Collecting the folklore and uses of plants

REVIEW: Plants in Myth …

Children History forgot 2:Layout 1Stuart Phillips, An Encyclopaedia of Plants in Myth, Legend, Magic and Folklore, Robert Hale Ltd, 2012.
This well written and attractively produced book will provide interesting reading for people with a general interest in the legends and folklore associated with plants. Although many of the plants included are British, plants from other parts of the world are also included. The author makes ‘no apology for this, as there is ever more interest in plants from elsewhere …’ Inevitably this leads to a rather hit-and-miss selection.
The entries are arranged according to the plants’ scientific names, but individual entries take English names as their titles. Some of these English names are strange: lucky hand is given as the name for Dactylorhiza maculata, more usually known as heath spotted-orchid, though perhaps in a folklore context, where people are unlikely to identify individual species of Dactylorhiza, spotted orchid would be a more appropriate name.
Under each entry there is a list of ‘common names’, which could probably better be described as ‘local names’, the plant’s supposed gender, planet, element and any meanings. The author claims to have included all the common names he could find, so it’s surprising that only 10 such names are listed for bird’s-foot trefoil, Lotus corniculatus. In the longer entries these are followed by sections on ‘myth and legend’, ‘magic and lore’ and ‘medicinal’; inevitably there is some difficulty in dividing things into these categories. In ‘myth and legend’ the author draws together material from around the world, but can we be sure that all of these legends actually refer to the same species? Oak is identified as Quercus robur, pedunculate oak; do the legends from Mediterranean countries really refer to this species? In the case of cow parsley, Anthriscus sylvestris, known as Queen Anne’s lace in the British Isles, the legend about Queen Anne undoubtedly refers to wild carrot, Daucus carota, known as Queen Anne’s lace in North America. Most of the legends given under corn, Zea mays, also known as maize or sweetcorn, native to the New World, refer to Old World cereal species.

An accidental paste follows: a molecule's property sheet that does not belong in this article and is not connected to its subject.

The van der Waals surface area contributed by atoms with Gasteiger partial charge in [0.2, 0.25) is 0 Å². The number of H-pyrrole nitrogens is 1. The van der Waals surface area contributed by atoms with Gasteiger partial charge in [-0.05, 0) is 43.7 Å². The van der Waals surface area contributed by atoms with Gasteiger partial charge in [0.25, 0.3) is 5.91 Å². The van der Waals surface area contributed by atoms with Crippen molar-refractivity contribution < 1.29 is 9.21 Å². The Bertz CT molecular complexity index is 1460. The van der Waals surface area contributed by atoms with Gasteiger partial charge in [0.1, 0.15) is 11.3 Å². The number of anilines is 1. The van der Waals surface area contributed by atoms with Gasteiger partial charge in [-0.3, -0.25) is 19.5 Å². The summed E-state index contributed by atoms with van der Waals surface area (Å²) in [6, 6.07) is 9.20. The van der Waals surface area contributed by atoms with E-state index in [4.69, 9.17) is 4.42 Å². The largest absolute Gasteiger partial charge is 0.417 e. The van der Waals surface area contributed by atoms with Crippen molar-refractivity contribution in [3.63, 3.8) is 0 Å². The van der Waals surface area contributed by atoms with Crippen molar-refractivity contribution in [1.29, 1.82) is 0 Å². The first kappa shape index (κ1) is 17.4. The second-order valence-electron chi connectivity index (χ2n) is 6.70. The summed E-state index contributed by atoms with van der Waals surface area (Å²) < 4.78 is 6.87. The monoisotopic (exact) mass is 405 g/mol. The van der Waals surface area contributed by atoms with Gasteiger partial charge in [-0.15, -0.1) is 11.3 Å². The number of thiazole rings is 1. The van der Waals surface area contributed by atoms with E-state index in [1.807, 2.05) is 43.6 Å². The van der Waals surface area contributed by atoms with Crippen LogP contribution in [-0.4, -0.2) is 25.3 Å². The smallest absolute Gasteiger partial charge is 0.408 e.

A minority of the entries are provided with reproductions of water-colour illustrations. These all depict well-known plants such as onion, rose and dandelion; less well-known species, such as dragon plant, high john the conqueror and uva ursa, lack illustrations.
The book concludes with a series of lists of such things as the Language of Flowers, plants in dreams, and plants associated with saints, the last being exceedingly incomplete. In the Language of Flowers section the author admits that he is unable to identify some of the plants listed, and some of the plants have diverse meanings: cranesbill can mean both envy and steadfast piety. Is it really worth devoting 37 pages to such nonsense?
The extensive bibliography suggests that the author’s main sources are semi-popular works on plants; few works on folklore are listed. There is no way in which statements in the text can be related to works in the bibliography. This is particularly unfortunate in that many of these statements, such as ‘Mallow [Malva sp.] was used as a protective plant although it tended to be used only for short term results’, fail to say where or when such use was made, and a serious researcher would like to try and trace them back to their source.
Thus the book is aimed more at the general reader than the serious student of, or writer on, plant-lore, even though its price – £50 – suggests that it is intended as a standard reference work which researchers will want to keep close at hand.

Edited 6 April 2022.

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